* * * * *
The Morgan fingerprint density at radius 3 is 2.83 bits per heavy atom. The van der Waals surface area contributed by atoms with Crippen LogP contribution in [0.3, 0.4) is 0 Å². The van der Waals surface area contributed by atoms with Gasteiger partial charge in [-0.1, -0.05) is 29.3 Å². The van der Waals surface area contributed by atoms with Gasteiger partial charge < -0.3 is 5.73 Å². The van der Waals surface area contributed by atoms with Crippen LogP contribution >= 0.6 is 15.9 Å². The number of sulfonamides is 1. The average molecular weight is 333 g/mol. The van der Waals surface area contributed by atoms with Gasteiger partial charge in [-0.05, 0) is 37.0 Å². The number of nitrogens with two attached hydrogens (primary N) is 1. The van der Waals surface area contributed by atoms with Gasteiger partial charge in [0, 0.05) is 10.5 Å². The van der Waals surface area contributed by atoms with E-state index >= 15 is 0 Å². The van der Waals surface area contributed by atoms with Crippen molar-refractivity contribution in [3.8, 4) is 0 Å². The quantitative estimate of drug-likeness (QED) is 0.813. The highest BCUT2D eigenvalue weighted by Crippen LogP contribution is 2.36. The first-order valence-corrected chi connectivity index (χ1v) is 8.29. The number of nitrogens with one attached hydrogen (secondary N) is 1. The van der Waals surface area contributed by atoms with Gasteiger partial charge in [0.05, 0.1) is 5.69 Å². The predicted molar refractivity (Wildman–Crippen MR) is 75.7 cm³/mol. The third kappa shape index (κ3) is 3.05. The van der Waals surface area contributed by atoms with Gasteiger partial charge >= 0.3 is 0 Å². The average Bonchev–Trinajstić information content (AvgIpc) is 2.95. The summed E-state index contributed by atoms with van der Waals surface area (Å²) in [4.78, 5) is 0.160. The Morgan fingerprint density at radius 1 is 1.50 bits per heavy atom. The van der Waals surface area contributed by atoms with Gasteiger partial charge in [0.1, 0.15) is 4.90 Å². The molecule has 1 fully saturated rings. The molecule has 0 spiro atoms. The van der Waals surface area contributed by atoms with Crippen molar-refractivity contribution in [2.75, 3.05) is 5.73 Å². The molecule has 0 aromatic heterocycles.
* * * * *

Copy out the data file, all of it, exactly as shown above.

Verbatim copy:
The Morgan fingerprint density at radius 3 is 2.83 bits per heavy atom. The van der Waals surface area contributed by atoms with Crippen LogP contribution in [0.3, 0.4) is 0 Å². The van der Waals surface area contributed by atoms with Gasteiger partial charge in [-0.1, -0.05) is 29.3 Å². The van der Waals surface area contributed by atoms with Gasteiger partial charge < -0.3 is 5.73 Å². The van der Waals surface area contributed by atoms with Crippen LogP contribution >= 0.6 is 15.9 Å². The number of sulfonamides is 1. The average molecular weight is 333 g/mol. The van der Waals surface area contributed by atoms with Gasteiger partial charge in [-0.05, 0) is 37.0 Å². The number of nitrogens with two attached hydrogens (primary N) is 1. The van der Waals surface area contributed by atoms with Gasteiger partial charge in [0, 0.05) is 10.5 Å². The van der Waals surface area contributed by atoms with E-state index >= 15 is 0 Å². The van der Waals surface area contributed by atoms with Crippen molar-refractivity contribution in [3.8, 4) is 0 Å². The quantitative estimate of drug-likeness (QED) is 0.813. The highest BCUT2D eigenvalue weighted by Crippen LogP contribution is 2.36. The first-order valence-corrected chi connectivity index (χ1v) is 8.29. The number of nitrogens with one attached hydrogen (secondary N) is 1. The van der Waals surface area contributed by atoms with Gasteiger partial charge in [0.05, 0.1) is 5.69 Å². The predicted molar refractivity (Wildman–Crippen MR) is 75.7 cm³/mol. The third kappa shape index (κ3) is 3.05. The van der Waals surface area contributed by atoms with Gasteiger partial charge >= 0.3 is 0 Å². The average Bonchev–Trinajstić information content (AvgIpc) is 2.95. The summed E-state index contributed by atoms with van der Waals surface area (Å²) in [4.78, 5) is 0.160. The Morgan fingerprint density at radius 1 is 1.50 bits per heavy atom. The van der Waals surface area contributed by atoms with Gasteiger partial charge in [0.1, 0.15) is 4.90 Å². The molecule has 1 fully saturated rings. The molecule has 0 spiro atoms. The van der Waals surface area contributed by atoms with Crippen molar-refractivity contribution in [2.75, 3.05) is 5.73 Å². The molecule has 0 aromatic heterocycles.